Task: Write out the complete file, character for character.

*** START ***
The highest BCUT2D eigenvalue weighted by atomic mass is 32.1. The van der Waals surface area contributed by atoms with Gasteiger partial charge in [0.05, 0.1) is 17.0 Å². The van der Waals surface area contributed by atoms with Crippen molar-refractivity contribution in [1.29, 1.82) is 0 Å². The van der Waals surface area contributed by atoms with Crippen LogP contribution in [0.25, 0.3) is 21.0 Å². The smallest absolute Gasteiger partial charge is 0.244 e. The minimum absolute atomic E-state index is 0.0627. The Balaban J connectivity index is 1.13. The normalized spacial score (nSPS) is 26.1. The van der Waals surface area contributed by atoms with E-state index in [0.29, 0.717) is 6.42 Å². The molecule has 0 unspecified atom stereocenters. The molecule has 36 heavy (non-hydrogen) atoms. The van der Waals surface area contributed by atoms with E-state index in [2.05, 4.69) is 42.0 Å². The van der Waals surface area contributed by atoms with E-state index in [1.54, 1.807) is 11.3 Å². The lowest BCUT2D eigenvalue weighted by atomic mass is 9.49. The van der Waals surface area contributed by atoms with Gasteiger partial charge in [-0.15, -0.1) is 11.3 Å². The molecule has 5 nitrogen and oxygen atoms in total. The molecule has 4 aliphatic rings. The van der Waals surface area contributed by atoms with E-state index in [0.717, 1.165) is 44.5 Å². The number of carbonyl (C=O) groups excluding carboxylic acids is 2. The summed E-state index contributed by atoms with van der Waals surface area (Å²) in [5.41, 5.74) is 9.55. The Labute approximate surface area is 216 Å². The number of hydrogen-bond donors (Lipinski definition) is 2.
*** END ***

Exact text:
The highest BCUT2D eigenvalue weighted by atomic mass is 32.1. The van der Waals surface area contributed by atoms with Gasteiger partial charge in [0.05, 0.1) is 17.0 Å². The van der Waals surface area contributed by atoms with Crippen molar-refractivity contribution in [1.29, 1.82) is 0 Å². The van der Waals surface area contributed by atoms with Crippen LogP contribution in [0.25, 0.3) is 21.0 Å². The smallest absolute Gasteiger partial charge is 0.244 e. The minimum absolute atomic E-state index is 0.0627. The Balaban J connectivity index is 1.13. The normalized spacial score (nSPS) is 26.1. The van der Waals surface area contributed by atoms with E-state index in [0.29, 0.717) is 6.42 Å². The molecule has 0 unspecified atom stereocenters. The molecule has 36 heavy (non-hydrogen) atoms. The van der Waals surface area contributed by atoms with E-state index in [2.05, 4.69) is 42.0 Å². The van der Waals surface area contributed by atoms with E-state index in [1.54, 1.807) is 11.3 Å². The lowest BCUT2D eigenvalue weighted by atomic mass is 9.49. The van der Waals surface area contributed by atoms with Gasteiger partial charge in [-0.15, -0.1) is 11.3 Å². The molecule has 5 nitrogen and oxygen atoms in total. The molecule has 4 aliphatic rings. The van der Waals surface area contributed by atoms with E-state index in [0.717, 1.165) is 44.5 Å². The number of carbonyl (C=O) groups excluding carboxylic acids is 2. The summed E-state index contributed by atoms with van der Waals surface area (Å²) in [5.41, 5.74) is 9.55. The Labute approximate surface area is 216 Å². The number of hydrogen-bond donors (Lipinski definition) is 2.